I must disagree with your recent editorial, “Maintain the separation.”
You state, “Many refuse to accept the fact that sectarian prayers ... are forms of religious coercion.” And a federal court ruled that little Greece, N.Y., had violated the First Amendment’s ban on the “establishment of religion” because a local minister delivered an opening prayer at a town council meeting. It seems that the case is headed for the Supreme Court.
The president has chosen to join those who want to allow city and town councils to open their meetings with a prayer; his only worthwhile accomplishment since taking office. Thank you, Mr. President.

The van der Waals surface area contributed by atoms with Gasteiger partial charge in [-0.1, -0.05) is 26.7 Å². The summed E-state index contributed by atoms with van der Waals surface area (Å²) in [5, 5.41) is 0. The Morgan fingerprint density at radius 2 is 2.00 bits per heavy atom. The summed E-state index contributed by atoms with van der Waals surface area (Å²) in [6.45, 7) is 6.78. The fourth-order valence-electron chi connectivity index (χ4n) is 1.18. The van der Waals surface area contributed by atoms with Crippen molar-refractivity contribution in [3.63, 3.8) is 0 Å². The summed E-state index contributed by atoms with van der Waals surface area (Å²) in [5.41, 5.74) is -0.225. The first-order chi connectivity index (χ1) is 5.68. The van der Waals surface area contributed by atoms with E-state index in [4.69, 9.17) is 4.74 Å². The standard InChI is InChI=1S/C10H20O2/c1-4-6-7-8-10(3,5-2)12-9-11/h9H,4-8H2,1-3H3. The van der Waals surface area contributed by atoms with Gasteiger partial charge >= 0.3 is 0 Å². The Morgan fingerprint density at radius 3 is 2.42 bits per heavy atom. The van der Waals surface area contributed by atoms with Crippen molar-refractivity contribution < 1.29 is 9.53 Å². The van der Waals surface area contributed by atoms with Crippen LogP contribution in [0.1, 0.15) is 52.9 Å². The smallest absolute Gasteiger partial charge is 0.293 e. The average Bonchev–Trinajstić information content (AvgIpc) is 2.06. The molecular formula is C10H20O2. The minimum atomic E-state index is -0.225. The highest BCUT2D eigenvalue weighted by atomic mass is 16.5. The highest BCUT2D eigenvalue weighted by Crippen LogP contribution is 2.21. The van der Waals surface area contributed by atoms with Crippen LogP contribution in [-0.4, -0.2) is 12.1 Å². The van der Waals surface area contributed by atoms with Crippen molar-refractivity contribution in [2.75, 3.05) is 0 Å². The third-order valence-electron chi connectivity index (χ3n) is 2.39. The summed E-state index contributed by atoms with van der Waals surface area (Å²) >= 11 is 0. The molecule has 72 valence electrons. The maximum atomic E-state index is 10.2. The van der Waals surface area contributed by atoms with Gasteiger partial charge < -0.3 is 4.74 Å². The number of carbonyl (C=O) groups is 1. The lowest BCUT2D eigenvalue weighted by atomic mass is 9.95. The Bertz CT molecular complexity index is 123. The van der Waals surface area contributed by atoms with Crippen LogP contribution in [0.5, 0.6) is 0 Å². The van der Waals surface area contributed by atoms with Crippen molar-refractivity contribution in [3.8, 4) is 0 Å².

The congressional sessions are opened with prayer by a chaplain. Both the House and Senate have one. So are they not “endorsing” religion? Are they not offending the non-Christians?
In view of the sorry job that they do, they need all the prayers they can get. But we have a double standard here, why Congress but not Greece? I am praying that the Supreme Court will agree with Greece.
By the way, common sense tells us that the separation of church and state means that the state can not force any religion on its people.
Meredith E. Bynum